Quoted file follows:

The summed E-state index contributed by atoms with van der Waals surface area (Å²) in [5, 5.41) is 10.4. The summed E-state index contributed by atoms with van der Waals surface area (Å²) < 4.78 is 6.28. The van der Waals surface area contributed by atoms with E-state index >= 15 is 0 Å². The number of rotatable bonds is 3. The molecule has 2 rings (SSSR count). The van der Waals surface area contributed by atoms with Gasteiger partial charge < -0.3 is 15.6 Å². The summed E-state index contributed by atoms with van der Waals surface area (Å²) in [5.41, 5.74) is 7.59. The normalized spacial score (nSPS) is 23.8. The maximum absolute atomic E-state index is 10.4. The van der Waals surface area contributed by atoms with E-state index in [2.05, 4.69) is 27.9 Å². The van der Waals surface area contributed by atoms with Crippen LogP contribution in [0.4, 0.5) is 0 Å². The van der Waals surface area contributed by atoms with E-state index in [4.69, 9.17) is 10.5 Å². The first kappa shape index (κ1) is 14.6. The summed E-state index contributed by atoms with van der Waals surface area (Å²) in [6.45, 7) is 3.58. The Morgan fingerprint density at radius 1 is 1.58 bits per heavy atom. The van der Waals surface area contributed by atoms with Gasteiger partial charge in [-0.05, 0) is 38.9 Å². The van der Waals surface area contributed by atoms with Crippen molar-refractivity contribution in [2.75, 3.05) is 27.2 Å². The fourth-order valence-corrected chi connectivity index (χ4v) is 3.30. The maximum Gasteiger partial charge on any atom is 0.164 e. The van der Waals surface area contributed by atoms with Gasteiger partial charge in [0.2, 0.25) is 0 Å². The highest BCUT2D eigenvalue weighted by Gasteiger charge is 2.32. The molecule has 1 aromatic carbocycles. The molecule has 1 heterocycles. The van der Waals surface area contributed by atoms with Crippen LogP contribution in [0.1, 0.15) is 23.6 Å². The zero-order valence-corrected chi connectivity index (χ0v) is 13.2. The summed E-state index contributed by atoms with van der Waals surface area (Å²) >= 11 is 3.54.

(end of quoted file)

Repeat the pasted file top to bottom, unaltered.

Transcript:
The summed E-state index contributed by atoms with van der Waals surface area (Å²) in [5, 5.41) is 10.4. The summed E-state index contributed by atoms with van der Waals surface area (Å²) < 4.78 is 6.28. The van der Waals surface area contributed by atoms with E-state index >= 15 is 0 Å². The number of rotatable bonds is 3. The molecule has 2 rings (SSSR count). The van der Waals surface area contributed by atoms with Gasteiger partial charge < -0.3 is 15.6 Å². The summed E-state index contributed by atoms with van der Waals surface area (Å²) in [5.41, 5.74) is 7.59. The normalized spacial score (nSPS) is 23.8. The maximum absolute atomic E-state index is 10.4. The van der Waals surface area contributed by atoms with E-state index in [2.05, 4.69) is 27.9 Å². The van der Waals surface area contributed by atoms with Crippen LogP contribution in [0.4, 0.5) is 0 Å². The van der Waals surface area contributed by atoms with E-state index in [4.69, 9.17) is 10.5 Å². The first kappa shape index (κ1) is 14.6. The summed E-state index contributed by atoms with van der Waals surface area (Å²) in [6.45, 7) is 3.58. The Morgan fingerprint density at radius 1 is 1.58 bits per heavy atom. The van der Waals surface area contributed by atoms with Gasteiger partial charge in [-0.05, 0) is 38.9 Å². The van der Waals surface area contributed by atoms with Crippen molar-refractivity contribution in [2.75, 3.05) is 27.2 Å². The fourth-order valence-corrected chi connectivity index (χ4v) is 3.30. The maximum Gasteiger partial charge on any atom is 0.164 e. The van der Waals surface area contributed by atoms with Gasteiger partial charge in [0.2, 0.25) is 0 Å². The highest BCUT2D eigenvalue weighted by Gasteiger charge is 2.32. The molecule has 1 aromatic carbocycles. The molecule has 1 heterocycles. The van der Waals surface area contributed by atoms with Crippen LogP contribution in [0.1, 0.15) is 23.6 Å². The zero-order valence-corrected chi connectivity index (χ0v) is 13.2. The summed E-state index contributed by atoms with van der Waals surface area (Å²) >= 11 is 3.54.